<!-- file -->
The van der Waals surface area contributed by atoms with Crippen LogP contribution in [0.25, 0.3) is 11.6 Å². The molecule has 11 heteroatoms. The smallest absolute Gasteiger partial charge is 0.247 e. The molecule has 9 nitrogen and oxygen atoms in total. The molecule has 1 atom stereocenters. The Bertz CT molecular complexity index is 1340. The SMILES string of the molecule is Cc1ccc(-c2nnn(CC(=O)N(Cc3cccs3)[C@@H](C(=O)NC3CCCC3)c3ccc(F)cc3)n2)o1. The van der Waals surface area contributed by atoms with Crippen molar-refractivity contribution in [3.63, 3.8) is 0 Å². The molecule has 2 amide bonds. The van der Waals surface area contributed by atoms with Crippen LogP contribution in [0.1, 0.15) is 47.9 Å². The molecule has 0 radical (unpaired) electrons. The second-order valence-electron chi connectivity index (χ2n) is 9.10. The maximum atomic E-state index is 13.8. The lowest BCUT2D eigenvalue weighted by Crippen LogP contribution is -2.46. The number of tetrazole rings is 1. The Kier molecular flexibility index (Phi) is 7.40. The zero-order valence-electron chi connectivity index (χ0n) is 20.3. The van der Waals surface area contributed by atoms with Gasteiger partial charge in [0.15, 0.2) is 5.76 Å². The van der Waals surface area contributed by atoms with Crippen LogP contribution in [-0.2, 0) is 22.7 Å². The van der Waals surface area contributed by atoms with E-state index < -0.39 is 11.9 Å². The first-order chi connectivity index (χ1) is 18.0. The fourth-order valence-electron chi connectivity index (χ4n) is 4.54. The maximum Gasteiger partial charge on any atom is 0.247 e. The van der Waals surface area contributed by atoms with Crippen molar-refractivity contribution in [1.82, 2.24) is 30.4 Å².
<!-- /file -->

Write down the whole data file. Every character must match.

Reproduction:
The van der Waals surface area contributed by atoms with Crippen LogP contribution in [0.25, 0.3) is 11.6 Å². The molecule has 11 heteroatoms. The smallest absolute Gasteiger partial charge is 0.247 e. The molecule has 9 nitrogen and oxygen atoms in total. The molecule has 1 atom stereocenters. The Bertz CT molecular complexity index is 1340. The SMILES string of the molecule is Cc1ccc(-c2nnn(CC(=O)N(Cc3cccs3)[C@@H](C(=O)NC3CCCC3)c3ccc(F)cc3)n2)o1. The van der Waals surface area contributed by atoms with Crippen molar-refractivity contribution in [3.63, 3.8) is 0 Å². The molecule has 2 amide bonds. The van der Waals surface area contributed by atoms with Crippen LogP contribution in [0.1, 0.15) is 47.9 Å². The molecule has 0 radical (unpaired) electrons. The second-order valence-electron chi connectivity index (χ2n) is 9.10. The maximum atomic E-state index is 13.8. The lowest BCUT2D eigenvalue weighted by Crippen LogP contribution is -2.46. The number of tetrazole rings is 1. The Kier molecular flexibility index (Phi) is 7.40. The zero-order valence-electron chi connectivity index (χ0n) is 20.3. The van der Waals surface area contributed by atoms with Gasteiger partial charge in [0.15, 0.2) is 5.76 Å². The van der Waals surface area contributed by atoms with Crippen LogP contribution in [-0.2, 0) is 22.7 Å². The van der Waals surface area contributed by atoms with E-state index < -0.39 is 11.9 Å². The first-order chi connectivity index (χ1) is 18.0. The fourth-order valence-electron chi connectivity index (χ4n) is 4.54. The maximum Gasteiger partial charge on any atom is 0.247 e. The van der Waals surface area contributed by atoms with Crippen molar-refractivity contribution in [1.82, 2.24) is 30.4 Å².